From almost the very beginning The 100 has set itself apart by creating a world where sexuality is fluid, and no one has been raised to recognize, nevertheless discriminate between gay, straight, bisexual, etc. Also, both Clarke and Lexa were established as strong individual forces of nature before any sparks of romance began to kindle, so these characters and the writing behind them have been inspiration for the type of representation the gay community desires and deserves to be able to watch and relate to on television.
So imagine the blow when not only does this progressive storyline swiftly and thoughtlessly took a turn into Dead Lesbian Syndrome territory, but it also does so with such poor mimicry of the trope’s source that they have all but erased the strides previously made. Herein lies the second issue with this turn of events. Not only was the decision made to kill Lexa off (yes, I know the actress is now contracted with a different show), but it was executed so distastefully that I can’t help but be left with bitterness. The knowledge that Alycia Debnam-Carey was going to be departing the series was not so abrupt that writers had to cram both the consummation of her relationship and her death into the same episode, nevertheless the same ten minutes. That’s exploitative lip service if I’ve ever seen it.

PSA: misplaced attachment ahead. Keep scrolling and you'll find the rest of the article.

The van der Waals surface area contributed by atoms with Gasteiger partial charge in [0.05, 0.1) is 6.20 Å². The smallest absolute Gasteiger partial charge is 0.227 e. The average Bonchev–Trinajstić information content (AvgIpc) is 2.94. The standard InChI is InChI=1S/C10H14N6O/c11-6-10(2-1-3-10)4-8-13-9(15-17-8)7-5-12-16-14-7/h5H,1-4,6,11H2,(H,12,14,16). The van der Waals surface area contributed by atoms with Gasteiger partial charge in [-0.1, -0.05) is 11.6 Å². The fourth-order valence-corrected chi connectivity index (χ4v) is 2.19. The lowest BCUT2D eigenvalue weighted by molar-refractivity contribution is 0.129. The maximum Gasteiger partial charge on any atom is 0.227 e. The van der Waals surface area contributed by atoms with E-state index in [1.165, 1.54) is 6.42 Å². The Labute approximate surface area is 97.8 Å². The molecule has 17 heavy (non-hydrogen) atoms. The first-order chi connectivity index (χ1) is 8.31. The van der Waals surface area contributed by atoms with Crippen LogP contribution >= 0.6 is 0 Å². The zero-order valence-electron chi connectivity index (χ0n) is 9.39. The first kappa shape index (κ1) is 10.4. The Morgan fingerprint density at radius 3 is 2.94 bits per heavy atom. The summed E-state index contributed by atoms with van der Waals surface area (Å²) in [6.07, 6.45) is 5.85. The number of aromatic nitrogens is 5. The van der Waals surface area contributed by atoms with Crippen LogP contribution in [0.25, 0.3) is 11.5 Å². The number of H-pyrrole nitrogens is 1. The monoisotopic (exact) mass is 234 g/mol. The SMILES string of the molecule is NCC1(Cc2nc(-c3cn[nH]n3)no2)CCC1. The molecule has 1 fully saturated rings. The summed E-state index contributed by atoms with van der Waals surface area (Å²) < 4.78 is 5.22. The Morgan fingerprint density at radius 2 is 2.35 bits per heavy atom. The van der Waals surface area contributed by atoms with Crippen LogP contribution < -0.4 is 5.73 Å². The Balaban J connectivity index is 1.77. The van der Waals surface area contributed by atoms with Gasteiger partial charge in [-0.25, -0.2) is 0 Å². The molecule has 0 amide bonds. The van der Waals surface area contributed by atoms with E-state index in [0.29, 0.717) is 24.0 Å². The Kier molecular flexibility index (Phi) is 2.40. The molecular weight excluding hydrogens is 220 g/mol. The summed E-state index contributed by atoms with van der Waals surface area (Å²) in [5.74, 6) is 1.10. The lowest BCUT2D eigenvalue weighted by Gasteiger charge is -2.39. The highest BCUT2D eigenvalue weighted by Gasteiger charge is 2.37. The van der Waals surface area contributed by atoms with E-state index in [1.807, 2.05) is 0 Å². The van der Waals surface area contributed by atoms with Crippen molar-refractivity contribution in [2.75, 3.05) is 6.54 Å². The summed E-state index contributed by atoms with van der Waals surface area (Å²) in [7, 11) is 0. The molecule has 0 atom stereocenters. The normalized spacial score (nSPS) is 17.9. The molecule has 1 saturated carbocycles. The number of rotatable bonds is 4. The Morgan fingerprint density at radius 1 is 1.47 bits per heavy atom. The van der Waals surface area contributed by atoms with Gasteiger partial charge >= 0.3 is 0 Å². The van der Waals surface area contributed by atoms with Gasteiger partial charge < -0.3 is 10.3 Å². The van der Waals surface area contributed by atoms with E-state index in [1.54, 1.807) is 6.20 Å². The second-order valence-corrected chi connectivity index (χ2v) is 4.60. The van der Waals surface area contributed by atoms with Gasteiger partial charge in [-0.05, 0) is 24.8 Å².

Last year The Hollywood Reporter interviewed Graeme Manson, co-creator of Orphan Black, about the character Delphine, who also fell victim to Dead Lesbian Syndrome. In the interview Graeme was asked about what led to the decision to kill off Delphine, and the response was that creators wanted to tell a story about true love but impossible love. That response, more than anything, perfectly explains the problem with this and every other instance of Dead Lesbian Syndrome. The continuous use of the trope and the constant disposal of lesbian characters have encouraged the view the this kind of love can’t last, that it’s impossible love, and this message is an infinitely discouraging one for members of the LGBTQ community to have to watch and experience over and over again.
From Diego Crespo
Where the show and showrunner Jason Rothberg have utterly failed is nailing the landing and finding a purpose to Lexa’s death. Her entire council of clan leaders had begun to oppose her. ALIE the artificial intelligence is making her way to POLIS to retrieve her second form (which turned out to be inside Lexa and every commander for almost 100 years – holy shit!). The material to make Lexa’s death matter was there. Instead we have Murphy awkwardly standing in the background, Titus betraying his commander then honoring his commander (as if his betrayal wasn’t entirely out of character already), and a revelation that shakes up the mythology of the entire show – because yes, I thought this episode was one of the best of the series up until this happened. It’s the first time the show has irrevocably and completely fucked something up.
For those of you who are deeply hurt by this, remember it’s only a TV show. I know, I just said representation matters – and it really does! – but the most important representation is that in the real world. To quote another member of The 100 fandom (and incidentally a writer PA) Here is a message of comfort from Layne Morgan: